07 March 2008

Blogs killed the zine writer

It has been two years since I started this little blog thing. I hate the amount of time I spend on the internet but this has been a good way to test the waters with some writing, to promote Foulweather and whatever else I'm up to. Its also been a pretty amazing way to get contributors and like-minded people to collaborate with. Even though this 'blog community' is mostly virtual, it has also been instrumental in the establishment of some genuine friendships.

Foulweather itself started before this blog. I had actually just finished up the first issue and was thinking of ways to promote it. There was always a danger that this would become just another surf/skate blog and I struggled with that as my writing is not really about these two limited activities. Then I realized that surfing and skateboarding have been the lenses in which I've chosen to view the world and they have gone as far as to shape my personal politics and philosophies. I am a firm believer that one can often see more through a narrow focus than if one tried to digest it all by grasping after countless fragments randomly. And in a sense this is what Foulweather is becoming; a way of placing one's methods of escaping daily drudgery in a wider political context.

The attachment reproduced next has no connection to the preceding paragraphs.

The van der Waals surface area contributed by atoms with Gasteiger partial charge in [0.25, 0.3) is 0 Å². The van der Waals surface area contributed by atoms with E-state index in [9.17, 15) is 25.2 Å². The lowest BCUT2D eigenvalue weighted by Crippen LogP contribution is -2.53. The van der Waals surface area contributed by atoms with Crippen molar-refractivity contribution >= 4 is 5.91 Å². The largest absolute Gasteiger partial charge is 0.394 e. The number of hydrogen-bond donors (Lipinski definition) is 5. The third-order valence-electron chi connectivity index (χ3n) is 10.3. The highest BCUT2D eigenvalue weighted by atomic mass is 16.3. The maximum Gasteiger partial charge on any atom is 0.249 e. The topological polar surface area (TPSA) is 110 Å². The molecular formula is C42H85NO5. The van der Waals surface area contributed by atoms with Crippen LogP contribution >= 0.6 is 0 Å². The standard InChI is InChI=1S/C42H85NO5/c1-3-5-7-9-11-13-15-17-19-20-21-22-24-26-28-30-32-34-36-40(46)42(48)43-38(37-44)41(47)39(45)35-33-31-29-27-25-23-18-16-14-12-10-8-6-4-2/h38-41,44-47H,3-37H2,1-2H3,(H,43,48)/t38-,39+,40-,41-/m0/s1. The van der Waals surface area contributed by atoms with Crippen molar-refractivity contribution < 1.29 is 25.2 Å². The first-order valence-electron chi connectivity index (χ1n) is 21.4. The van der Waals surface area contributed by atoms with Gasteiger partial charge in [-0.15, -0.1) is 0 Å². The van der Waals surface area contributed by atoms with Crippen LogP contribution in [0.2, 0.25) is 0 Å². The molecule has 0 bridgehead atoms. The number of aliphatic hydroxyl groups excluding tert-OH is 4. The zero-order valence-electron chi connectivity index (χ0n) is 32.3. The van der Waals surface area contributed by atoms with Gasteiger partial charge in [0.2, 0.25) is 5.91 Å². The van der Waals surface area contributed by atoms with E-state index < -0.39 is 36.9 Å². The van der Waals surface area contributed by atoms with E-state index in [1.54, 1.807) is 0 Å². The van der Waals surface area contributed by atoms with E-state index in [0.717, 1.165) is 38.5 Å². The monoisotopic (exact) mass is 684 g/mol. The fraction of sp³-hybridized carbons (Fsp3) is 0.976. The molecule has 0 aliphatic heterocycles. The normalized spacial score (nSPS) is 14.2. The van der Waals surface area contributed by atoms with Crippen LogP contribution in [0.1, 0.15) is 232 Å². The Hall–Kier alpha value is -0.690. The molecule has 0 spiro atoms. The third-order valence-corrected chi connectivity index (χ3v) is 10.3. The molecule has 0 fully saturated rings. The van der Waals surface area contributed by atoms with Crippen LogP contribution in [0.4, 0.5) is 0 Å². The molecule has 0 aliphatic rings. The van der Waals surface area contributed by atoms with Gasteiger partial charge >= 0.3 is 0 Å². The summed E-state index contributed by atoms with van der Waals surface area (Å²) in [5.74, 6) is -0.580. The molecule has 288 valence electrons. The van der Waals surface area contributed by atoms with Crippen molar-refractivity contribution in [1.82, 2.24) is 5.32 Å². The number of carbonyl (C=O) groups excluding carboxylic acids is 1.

If you've read any of the nonsense I've written over the the last two years, you'll notice that I have some Luddite tendencies and that is why I'm still hell-bent on wasting hard earned money on printing an actual hard copy (maga)zine. I hope potential readers will dig the efforts of everyone involved and support independent publishing projects such as this and I hope it will encourage other people to do the same. Blogs haven't quite killed the zine writer...

Much thanks to everyone who has contributed so far. Max Macias, Saeed Farouky, Frank Cubillos, Justin Hocking, Rick Salcedo, Dave Fitzpatrick, Rick Albano, Jeff Petersen, Jason Powers, Dennis Dread, Gabriel Liston, Alison Lewis and Kara Dolan Trapani. And thanks to the Stiv and Ian from Wend Mag for giving me a chance to do what I do in a more 'professional' arena.